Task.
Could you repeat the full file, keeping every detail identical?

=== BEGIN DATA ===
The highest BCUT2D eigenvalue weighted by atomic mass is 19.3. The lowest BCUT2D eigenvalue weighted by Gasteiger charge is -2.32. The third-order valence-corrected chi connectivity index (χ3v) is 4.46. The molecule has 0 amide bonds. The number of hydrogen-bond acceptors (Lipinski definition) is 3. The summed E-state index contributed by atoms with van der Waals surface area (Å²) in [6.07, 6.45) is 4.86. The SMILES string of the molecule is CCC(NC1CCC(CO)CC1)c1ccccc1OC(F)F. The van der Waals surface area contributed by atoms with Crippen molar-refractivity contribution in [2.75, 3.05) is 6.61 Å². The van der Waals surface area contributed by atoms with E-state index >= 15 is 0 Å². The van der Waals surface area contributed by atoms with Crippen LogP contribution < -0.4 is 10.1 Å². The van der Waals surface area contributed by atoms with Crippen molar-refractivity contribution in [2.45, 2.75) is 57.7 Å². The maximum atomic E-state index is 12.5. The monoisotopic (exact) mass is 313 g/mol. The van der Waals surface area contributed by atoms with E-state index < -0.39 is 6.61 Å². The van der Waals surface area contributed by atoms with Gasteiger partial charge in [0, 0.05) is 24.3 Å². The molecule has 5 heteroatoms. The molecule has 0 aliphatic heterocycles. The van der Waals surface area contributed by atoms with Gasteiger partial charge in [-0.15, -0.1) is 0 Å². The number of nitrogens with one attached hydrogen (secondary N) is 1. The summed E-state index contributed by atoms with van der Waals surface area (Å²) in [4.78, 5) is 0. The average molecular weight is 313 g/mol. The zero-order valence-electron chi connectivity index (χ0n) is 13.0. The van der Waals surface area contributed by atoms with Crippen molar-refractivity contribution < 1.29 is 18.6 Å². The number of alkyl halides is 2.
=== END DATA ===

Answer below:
The highest BCUT2D eigenvalue weighted by atomic mass is 19.3. The lowest BCUT2D eigenvalue weighted by Gasteiger charge is -2.32. The third-order valence-corrected chi connectivity index (χ3v) is 4.46. The molecule has 0 amide bonds. The number of hydrogen-bond acceptors (Lipinski definition) is 3. The summed E-state index contributed by atoms with van der Waals surface area (Å²) in [6.07, 6.45) is 4.86. The SMILES string of the molecule is CCC(NC1CCC(CO)CC1)c1ccccc1OC(F)F. The van der Waals surface area contributed by atoms with Crippen molar-refractivity contribution in [2.75, 3.05) is 6.61 Å². The van der Waals surface area contributed by atoms with E-state index >= 15 is 0 Å². The van der Waals surface area contributed by atoms with Crippen LogP contribution < -0.4 is 10.1 Å². The van der Waals surface area contributed by atoms with Crippen molar-refractivity contribution in [2.45, 2.75) is 57.7 Å². The maximum atomic E-state index is 12.5. The monoisotopic (exact) mass is 313 g/mol. The van der Waals surface area contributed by atoms with E-state index < -0.39 is 6.61 Å². The van der Waals surface area contributed by atoms with Gasteiger partial charge in [0, 0.05) is 24.3 Å². The molecule has 5 heteroatoms. The molecule has 0 aliphatic heterocycles. The van der Waals surface area contributed by atoms with Gasteiger partial charge in [-0.15, -0.1) is 0 Å². The number of nitrogens with one attached hydrogen (secondary N) is 1. The summed E-state index contributed by atoms with van der Waals surface area (Å²) in [4.78, 5) is 0. The average molecular weight is 313 g/mol. The zero-order valence-electron chi connectivity index (χ0n) is 13.0. The van der Waals surface area contributed by atoms with Crippen molar-refractivity contribution < 1.29 is 18.6 Å². The number of alkyl halides is 2.